What became of the drum corps on that day I do not now remember. I have the impression that they retired to the guard-house for recuperation. Certainly they appeared no more upon the scene that day, and the dress parade proceeded as a school of instruction, which the Colonel administered partly to the regiment as a whole, and partly to individuals, with distressing particularity. Of the instruction given in general terms it is sufficient to say that it was of the most elementary character, and was such wholesome counsel as an experienced and trained officer would give to a green regiment; only the terms were unusually emphatic, and the amount too great for one occasion. Of the individual exhortations a sample should be preserved to posterity as illustrating the conditions of these times. If any be inclined to judge harshly, from the character of these exhortations, as to the patience and forbearance and longsuffering spirit inculcated at West Point, he may consider the trying nature of the job suddenly placed upon the graduate of that venerable institution (only one year out of the school, and of a temper naturally not mild), called upon to direct and drill, in one lump, a thousand greenhorns, and charged with the duty of making soldiers out of them. Unfortunately, in the center of the line, in front and in plain view, was a newly uniformed and commissioned Lieutenant, whose nomme de guerre was Simps. On this occasion he was standing much like a tall, full meal bag, bulging under its own pressure. The eagle eye of the Colonel soon detected him and the wrath accumulated, and unsoothed by the strains of the drum corps, broke out afresh. Referring in terms of emphatic condemnation to Simps as an individual, and assigning his spiritual being to a warmer climate, he ordered him to "draw up his bowels." The embarrassed Simps, thus singled out and complimented, already feeling himself in too conspicuous a position, and quite too new to the business, and also alarmed at the suddenness and warmth of the personal address in front of so large and critical a company, made some convulsive movement as if struck by lightning; but either because he had no control over his abdominal muscles, or because he was paralyzed by fear, he did not "draw up" perceptibly. However, Simps was not the only awkward figure in the line, though perhaps the most conspicuous; and the exhortations of the Colonel proceeded, and soon no fellow felt sure that some particular exhortation, uncomplimentary and perhaps not fully understood, would fall upon him. The attention of the Colonel, however, recurred to Simps, no less bulging, but rather worse than before: "Mr. Simps, for God's sake draw up your bowels." The miserable Simps could not; his bowels were not built that way, and further exhortations followed in the same vein, and with increasing emphasis. He was advised to employ the worst drilled man in the regiment to teach him, and finally was driven into the rear of the regiment, where he disappeared to fame, and from whence he soon after retired to private life. His military career was short but conspicuous. He had one notice from his commanding officer in front of his regiment. He was probably, too, the only man in military history, certainly the only one whom I have found in a somewhat extensive reading, who was disabled as to the military service and lost to the defence of his country because he could not "draw up his bowels." Other heroes, notably in the recent Spanish war, have failed to confer luster on the American arms and to secure immortal fame for themselves simply from lack of opportunity. It was reserved to Simps alone to miss the shining mark by reason of stomachic distortion.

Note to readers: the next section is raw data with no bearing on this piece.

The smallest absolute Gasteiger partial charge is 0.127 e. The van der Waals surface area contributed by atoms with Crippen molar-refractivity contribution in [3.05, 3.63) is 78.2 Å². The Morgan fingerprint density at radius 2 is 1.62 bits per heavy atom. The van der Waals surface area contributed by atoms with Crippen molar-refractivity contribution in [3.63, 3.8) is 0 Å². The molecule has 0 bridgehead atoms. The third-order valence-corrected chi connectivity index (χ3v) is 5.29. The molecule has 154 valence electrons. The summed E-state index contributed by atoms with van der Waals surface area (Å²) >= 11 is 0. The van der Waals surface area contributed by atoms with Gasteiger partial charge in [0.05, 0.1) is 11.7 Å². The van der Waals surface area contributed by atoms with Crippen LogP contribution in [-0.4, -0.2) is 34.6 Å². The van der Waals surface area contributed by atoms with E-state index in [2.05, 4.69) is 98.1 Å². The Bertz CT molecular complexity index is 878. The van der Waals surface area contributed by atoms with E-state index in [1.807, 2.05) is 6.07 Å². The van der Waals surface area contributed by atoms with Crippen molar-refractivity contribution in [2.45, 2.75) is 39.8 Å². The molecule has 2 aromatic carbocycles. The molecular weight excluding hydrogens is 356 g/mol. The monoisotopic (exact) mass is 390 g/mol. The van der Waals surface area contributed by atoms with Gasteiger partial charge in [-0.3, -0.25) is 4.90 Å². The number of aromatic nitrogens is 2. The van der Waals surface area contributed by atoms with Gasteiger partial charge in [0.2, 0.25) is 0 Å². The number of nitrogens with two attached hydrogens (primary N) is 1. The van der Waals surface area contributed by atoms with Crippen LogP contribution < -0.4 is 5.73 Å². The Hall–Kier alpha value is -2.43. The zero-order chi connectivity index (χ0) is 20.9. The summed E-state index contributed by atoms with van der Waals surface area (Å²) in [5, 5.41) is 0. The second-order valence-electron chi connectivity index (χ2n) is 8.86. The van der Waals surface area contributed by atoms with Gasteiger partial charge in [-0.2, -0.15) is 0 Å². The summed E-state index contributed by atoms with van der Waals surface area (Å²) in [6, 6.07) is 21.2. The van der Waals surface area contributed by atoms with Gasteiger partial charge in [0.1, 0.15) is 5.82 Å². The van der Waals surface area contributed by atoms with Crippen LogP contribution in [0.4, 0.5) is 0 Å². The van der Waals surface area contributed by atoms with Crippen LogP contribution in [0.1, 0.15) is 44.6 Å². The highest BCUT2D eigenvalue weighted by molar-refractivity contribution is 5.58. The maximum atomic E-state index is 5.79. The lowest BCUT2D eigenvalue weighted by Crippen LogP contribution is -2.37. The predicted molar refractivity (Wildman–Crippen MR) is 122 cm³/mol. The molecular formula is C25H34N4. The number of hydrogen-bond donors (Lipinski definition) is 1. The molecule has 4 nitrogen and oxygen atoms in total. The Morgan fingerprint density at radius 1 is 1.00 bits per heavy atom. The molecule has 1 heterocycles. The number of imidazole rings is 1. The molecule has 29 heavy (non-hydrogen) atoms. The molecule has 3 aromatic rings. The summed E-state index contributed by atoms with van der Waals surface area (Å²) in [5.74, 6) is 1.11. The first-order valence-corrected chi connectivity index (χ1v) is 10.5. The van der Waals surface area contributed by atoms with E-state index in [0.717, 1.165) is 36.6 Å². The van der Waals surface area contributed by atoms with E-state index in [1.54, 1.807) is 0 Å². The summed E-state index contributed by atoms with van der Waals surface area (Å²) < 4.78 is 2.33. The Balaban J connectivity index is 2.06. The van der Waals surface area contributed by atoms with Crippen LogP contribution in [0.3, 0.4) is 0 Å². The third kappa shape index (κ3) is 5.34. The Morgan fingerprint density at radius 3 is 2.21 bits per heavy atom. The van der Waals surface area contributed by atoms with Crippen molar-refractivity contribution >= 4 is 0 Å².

This particular lesson, however, was not lost upon the regiment, and the enforcement of it was subsequently made easier when in the field, by reason of material change in the rations. For some days, however, instruction mixed with similar emphatic exhortations continued, and the regiment continued to learn military drill and a new vocabulary at the same time.